Where to Go: Local Independent Bookstores on Bustling CitiesMaking A Scene / Chill
Fazrah LR Heryanda
Have you ever been feeling sentimental looking back from the old days and find out everything swiftly changing? Listening to music on Walkman to a curated playlist on Spotify, exchanging greetings in the postcard to message on social media, and reading printed books to casually bringing along e-book readers. The latter makes you wonder how the print will last when almost everyone agrees that printed books are going dead.
But, surprisingly, with the declining of book sales on the conventional bookstores, the local independent bookstores appear like magic, serves a greater purpose than just selling books. It allows you to ask for similar books that you would want to read next time, connect with other people, and have a great time discovering more interests. The existence of local bookstores brings new excitement, and here is what some people say about the local independent bookstores they frequently visit and come to love.
“I guess what I like from POST Bookshop is how you can ask about certain books to the sellers because they read all the books they were about to sell first. That’s why you can consult to them what books should you read, and why.”
POST Bookshop, known with POST Santa, is located on the upper floor of Santa Market at Jl. Cipaku, Kebayoran Baru, South Jakarta. Santa is supposed to be a traditional market, but only for its basement.
“Santa is a perfect example that traditional markets are evolving. The basement is still very much a traditional market, but when you go upstairs, it is becoming a space for new generations to sell and share their very own innovations,” commented Alif, an anthropology student in Universitas Airlangga about the rarity that an independent bookstore is inside a traditional market, except for the newly-borne Transit. POST Bookshop, known with POST Santa, is located on the upper floor of Santa Market at Jl. Cipaku, Kebayoran Baru, South Jakarta. Santa is supposed to be a traditional market, but only for its basement. “Santa is a perfect example that traditional markets are evolving. The basement is still very much a traditional market, but when you go upstairs, it is becoming a space for new generations to sell and share their very own innovations,” commented Alif about the rarity that an independent bookstore is inside a traditional market, except for the newly-borne Transit.
Back then, he was looking for an adventure book one time, and POST’s sellers suggested Raden Mandasia Si Pencuri Daging Sapi by Yusi Avianto Pareanom—a book that they love—and it turned out to be very good. The price was at a standard price, compared to the books that could be found online, but when the sellers brought them themselves from Europe, Singapore, etc., were added service prices. “It is understandable,” Alif admitted.
"I became fond to this library"
It is always good to have local bookstore and Surabaya already marked its name with C2O Library & Collabtive. What makes it exciting, a lot is going on in C2O. An Undisputed Poetry open mic, Kultursinema movie screening, a feminist movement talk show, and the selling of delicious cookies.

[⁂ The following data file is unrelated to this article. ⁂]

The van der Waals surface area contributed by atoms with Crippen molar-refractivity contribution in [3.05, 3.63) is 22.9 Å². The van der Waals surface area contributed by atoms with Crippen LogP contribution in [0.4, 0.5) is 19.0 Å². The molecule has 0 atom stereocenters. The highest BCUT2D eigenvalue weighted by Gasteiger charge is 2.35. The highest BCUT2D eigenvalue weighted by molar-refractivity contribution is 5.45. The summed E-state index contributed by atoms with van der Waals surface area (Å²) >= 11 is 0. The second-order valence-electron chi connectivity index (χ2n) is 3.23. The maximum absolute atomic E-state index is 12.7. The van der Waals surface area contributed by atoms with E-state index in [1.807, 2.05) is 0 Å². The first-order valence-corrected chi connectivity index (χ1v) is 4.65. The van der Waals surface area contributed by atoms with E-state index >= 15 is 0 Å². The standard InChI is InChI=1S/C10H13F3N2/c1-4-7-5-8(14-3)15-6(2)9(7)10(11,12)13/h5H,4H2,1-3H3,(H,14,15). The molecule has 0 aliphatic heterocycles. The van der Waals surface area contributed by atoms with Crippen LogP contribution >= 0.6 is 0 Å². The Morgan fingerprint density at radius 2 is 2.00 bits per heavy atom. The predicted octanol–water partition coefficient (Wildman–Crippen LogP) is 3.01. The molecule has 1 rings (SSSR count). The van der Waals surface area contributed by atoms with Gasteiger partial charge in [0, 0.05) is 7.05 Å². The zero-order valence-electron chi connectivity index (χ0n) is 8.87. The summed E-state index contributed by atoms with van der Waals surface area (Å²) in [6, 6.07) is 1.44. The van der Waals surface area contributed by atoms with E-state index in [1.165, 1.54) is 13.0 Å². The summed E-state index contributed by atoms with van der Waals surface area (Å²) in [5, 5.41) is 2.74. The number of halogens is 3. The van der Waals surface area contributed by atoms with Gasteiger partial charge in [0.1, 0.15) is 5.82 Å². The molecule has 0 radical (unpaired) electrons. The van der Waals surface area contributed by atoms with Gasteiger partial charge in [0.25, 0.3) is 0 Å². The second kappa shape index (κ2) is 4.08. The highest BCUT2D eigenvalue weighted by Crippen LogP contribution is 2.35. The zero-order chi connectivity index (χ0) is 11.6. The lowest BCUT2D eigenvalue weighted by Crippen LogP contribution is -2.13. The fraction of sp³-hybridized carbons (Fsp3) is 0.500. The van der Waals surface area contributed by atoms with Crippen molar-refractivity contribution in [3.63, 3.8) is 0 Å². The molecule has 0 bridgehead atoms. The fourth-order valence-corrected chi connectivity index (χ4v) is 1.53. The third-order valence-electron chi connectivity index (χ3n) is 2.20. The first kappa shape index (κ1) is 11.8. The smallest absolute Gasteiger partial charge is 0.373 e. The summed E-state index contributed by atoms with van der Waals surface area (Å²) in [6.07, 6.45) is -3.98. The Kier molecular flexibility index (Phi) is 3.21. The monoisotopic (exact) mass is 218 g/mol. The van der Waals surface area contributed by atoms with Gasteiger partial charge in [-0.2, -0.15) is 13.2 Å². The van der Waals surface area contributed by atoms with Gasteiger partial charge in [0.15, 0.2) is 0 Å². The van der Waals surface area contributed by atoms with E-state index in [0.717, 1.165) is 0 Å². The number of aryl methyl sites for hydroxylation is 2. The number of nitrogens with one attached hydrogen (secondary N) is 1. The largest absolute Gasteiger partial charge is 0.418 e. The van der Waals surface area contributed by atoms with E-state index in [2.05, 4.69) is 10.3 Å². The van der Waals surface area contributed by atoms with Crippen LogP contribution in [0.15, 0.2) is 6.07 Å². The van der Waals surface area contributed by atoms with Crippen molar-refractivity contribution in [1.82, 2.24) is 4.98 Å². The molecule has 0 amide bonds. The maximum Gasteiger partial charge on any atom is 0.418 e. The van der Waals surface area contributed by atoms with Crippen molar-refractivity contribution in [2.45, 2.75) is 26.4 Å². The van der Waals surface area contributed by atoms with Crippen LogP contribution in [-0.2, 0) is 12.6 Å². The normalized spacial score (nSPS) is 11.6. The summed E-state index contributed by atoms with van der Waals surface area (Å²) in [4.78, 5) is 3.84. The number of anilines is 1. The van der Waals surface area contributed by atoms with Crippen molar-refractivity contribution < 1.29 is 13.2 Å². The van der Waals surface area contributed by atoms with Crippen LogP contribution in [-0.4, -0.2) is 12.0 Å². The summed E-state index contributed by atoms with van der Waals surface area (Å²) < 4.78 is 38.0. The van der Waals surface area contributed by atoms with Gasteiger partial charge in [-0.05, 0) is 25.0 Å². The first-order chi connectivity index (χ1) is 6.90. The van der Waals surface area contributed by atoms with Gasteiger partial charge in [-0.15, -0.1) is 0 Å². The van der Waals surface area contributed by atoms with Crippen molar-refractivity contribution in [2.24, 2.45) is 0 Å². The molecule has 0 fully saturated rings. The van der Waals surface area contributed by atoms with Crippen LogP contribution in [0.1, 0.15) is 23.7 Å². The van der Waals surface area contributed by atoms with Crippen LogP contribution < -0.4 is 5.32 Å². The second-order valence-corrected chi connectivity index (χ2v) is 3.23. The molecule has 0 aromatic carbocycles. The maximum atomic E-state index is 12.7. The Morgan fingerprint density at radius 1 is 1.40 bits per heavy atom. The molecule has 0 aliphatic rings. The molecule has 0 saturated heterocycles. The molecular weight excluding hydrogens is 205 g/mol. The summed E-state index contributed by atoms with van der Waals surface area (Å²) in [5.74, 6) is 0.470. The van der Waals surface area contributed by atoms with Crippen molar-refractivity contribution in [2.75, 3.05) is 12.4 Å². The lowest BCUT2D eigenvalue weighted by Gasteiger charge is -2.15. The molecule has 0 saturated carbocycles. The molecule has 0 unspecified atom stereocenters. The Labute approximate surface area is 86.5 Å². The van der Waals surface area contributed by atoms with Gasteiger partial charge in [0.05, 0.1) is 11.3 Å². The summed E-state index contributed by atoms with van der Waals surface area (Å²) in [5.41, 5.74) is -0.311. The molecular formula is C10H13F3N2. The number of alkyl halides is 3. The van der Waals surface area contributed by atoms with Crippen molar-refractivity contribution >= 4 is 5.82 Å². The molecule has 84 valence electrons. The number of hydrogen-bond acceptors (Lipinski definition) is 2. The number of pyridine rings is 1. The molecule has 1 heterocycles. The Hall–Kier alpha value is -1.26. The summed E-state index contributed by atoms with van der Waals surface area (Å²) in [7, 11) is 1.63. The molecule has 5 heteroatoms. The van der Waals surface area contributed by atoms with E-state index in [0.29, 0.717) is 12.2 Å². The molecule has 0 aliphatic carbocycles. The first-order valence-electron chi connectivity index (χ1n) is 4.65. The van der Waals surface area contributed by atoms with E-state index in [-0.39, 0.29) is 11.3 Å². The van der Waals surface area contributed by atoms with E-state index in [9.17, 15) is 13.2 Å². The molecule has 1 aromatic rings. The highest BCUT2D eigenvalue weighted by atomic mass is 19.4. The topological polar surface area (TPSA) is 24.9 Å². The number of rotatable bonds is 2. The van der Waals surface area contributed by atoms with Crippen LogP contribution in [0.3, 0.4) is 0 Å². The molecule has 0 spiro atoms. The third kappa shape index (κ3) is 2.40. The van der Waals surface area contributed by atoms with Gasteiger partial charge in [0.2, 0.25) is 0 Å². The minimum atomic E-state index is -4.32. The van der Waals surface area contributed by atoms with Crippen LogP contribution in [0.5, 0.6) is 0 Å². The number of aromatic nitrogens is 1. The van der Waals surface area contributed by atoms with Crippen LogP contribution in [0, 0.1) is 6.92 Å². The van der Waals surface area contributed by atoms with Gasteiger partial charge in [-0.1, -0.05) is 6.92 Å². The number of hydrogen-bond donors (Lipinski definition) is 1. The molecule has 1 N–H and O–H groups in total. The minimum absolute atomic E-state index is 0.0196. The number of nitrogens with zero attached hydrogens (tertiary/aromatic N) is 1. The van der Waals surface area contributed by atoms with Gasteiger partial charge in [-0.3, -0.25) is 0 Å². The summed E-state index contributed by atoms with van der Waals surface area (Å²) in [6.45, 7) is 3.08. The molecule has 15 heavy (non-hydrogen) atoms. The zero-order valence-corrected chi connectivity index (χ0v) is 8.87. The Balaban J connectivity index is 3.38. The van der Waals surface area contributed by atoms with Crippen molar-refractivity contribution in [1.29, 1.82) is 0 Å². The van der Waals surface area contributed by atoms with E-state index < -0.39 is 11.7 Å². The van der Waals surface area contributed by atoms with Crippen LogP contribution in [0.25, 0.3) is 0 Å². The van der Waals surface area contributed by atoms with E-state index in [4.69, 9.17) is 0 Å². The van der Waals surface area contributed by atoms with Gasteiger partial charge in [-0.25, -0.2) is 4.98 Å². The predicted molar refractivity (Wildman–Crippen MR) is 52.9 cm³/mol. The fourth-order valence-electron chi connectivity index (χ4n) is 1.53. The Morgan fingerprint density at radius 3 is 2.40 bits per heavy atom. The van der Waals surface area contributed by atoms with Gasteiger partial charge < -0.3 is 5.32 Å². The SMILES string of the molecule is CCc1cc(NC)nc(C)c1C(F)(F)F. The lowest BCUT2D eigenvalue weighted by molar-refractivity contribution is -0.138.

Jelita, who goes by the nickname Lintang, is a devoted fan. An outside party borrowed C2O’s space to sell vegan, gluten-free cookies for Rp10.000,- and Lintang exclaimed, “It’s a godsend.” But for the more-or-so right reasons, Lintang is also fond of stopping by C2O at Dr. Cipto no. 22 because the atmosphere is pretty quiet and comfortable to do assignments or read peacefully. As it is called a library to store any rare books—on the front of the left side of the building, Lintang seldom buys books even though they are sold and displayed, still sealed, right after the main entrance with independent-produced album CDs. On the other side of the library, though, there are a couple of chairs facing opposite sides with a table between them, suitable for people to sit and have a chat. On the inside, there lies space for events to be attended, such as a workshop, one that Lintang will come to when the opportunity arises and if it did catch her attention.
"Reserved for read and study only and I enjoy it"
Carent is an avid coffee shop-goers, and she isn’t much of a book-reader, but when she became a regular customer at Kineruku, she came to know a lot of books reference, too. “The first time I bought something from Kineruku is for my assignment material, Revolusi Indie Label by Jube. And then, Dee’s Rectoverso. After that, a lot of my purchases went to album CDs, kinds of souvenirs like notebooks or stickers,” said Carent. Other than that, she usually borrowed some of the books using a card for about two weeks. If it reaches ten times loan, Kineruku will give you one time of free borrowing.
Aside from the placing of Jl. Hegarmanah no. 52 that is on the plateau side of Bandung—making the scene cozy with cold airs and lovely to be there for a long time when it’s not too crowded—what Carent likes from Kineruku is that place resembles a home with homey food, snacks, drinks, and including coffee with milk. The downside is maybe it’s strictly prohibited to take pictures on the site for the place is reserved only to read and study but hey isn’t it great to focus on things that you want to do? Therefore, Carent enjoys going there to hang out, read, and listen to the cook slicing onions.
After you know about what they said; what they love, and the reason why they choose those local independent bookstores, anyone around you could have the same feeling about it, and it doesn’t rule out the possibility that the next person could also be you, the one person reading this. Pay a visit to the books you’re going to unexpectedly love for another five years, or that you’ve already loved before, and the people within it—just step your feet in it, and in there you go.